On the third day, I planned to take Sausage out of the hutch where she currently was, give her a little top up, and then back to the conservatory for the rest of the afternoon, before bedtime in the spare room... but Sausage had other ideas....she struggled past my clumsy hands, and flew out of the hutch! Oh dear.... silly Sausage, you are so fragile and underweight and yet you think you know best..... This was about 3pm; the November afternoon was already getting gloomy and Cloud, Cissie and Chino were already in the conservatory. There were a few pigeons still hanging around and Sausage joined them on the roof. I kept popping out, and when I threw some grain down, she came down – ate two or three tiny little grains, while the others gobbled up the rest. And soon they’d all gone, leaving Sausage on the porch roof....


and then she went away into the rainy night. She could’ve been in the spare room with her hot water bottle – but she preferred to be free.
That was the 11th November, and I was pleased to see Sausage back in the garden on the morning of the  12th  Here she is on the roof – it looks like night but was in fact about 9am.



She also came back in the afternoon, and I tried to make sure she got the kind of grains and small peas that she obviously likes to eat. I am amazed at her resilience.

13th Nov – Saw my little blue-ringed Sausage at the morning feed, but not the afternoon which was a shame.  Saw both Tommy and Mercy today, as I always do and hope I always will do -  they are Snow White and Charm’s last babies of the season and are now approx 3 months old, and having a moult. Both of them will eat from my hand, as I had so much to do with them when they were growing up in the cote, that they are quite tame – and the last day or so, Mercy has started flying to my hand for her peanuts. They don’t usually come at the same time – Tommy is there in the morning and Mercy in the afternoons. I assume they belong to different smaller flocks or groups.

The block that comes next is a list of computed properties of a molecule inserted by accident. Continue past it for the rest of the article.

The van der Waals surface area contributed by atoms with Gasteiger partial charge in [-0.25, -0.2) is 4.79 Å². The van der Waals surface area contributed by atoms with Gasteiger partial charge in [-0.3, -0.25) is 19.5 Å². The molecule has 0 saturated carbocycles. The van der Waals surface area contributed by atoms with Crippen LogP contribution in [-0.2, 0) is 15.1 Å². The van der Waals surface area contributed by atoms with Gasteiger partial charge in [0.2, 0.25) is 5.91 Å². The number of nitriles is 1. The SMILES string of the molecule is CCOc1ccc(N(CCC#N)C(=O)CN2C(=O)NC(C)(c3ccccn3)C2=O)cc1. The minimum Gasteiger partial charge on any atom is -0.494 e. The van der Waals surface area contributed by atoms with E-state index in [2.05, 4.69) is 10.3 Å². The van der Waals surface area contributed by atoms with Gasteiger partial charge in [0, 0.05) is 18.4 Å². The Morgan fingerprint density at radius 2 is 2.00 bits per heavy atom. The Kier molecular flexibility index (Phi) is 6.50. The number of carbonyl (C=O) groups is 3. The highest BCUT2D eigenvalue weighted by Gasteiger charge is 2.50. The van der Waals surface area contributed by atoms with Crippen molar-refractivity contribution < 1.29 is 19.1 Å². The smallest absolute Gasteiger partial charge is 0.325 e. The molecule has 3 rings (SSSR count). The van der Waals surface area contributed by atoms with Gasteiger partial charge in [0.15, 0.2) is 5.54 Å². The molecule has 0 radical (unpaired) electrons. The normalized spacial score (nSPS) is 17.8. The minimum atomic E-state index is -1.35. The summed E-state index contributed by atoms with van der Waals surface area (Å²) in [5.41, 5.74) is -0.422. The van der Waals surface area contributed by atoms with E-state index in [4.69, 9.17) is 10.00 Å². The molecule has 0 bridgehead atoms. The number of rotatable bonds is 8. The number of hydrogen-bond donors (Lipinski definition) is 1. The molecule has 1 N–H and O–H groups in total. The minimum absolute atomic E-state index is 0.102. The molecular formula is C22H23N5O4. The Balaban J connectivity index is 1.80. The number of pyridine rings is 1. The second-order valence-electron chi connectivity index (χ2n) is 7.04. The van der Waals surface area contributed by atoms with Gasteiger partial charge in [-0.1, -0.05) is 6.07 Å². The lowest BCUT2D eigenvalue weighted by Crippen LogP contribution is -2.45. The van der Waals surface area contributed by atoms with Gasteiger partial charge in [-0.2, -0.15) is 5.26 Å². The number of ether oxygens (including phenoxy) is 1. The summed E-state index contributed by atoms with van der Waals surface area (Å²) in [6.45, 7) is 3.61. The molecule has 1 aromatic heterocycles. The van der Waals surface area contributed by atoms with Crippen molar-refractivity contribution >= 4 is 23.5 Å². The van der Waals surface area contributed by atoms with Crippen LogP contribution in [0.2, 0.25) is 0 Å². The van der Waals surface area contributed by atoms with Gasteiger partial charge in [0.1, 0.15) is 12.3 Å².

Above, Sausage is in the middle
and below a white male makes up to her

 Poor adorable little Sausage

 Feeling a bit brighter


Fri 14th Nov – Sausage had appeared by mid morning, and as the pigeons clustered down to the grain I had thrown in one spot only (my usual ploy for catching a single one) I was able to just pick her up. She felt damp which was not surprising as it was an extremely rainy morning, but there was a bit of warmth to her. I took her into the kitchen to hand-feed her peanuts and corn, which are the larger pieces of food that she doesn’t seem to be able to pick up herself. I was very tempted to keep her, but as she is not injured and can fly, I didn’t as I don’t feel I have the right to do so. She ate a bit more that she chose herself then flew away. I think this is her by the chimney stack, you can just about see her - looking a bit hunched and poorly.


Considering I expected her to die about five days ago when I had her in, she is doing pretty well! I just hope she can find a hidey-hole roost for the night, away from the weather, and the hawk flying over early morning. As I type this the day has brightened up a bit, so the pidgies can all dry off.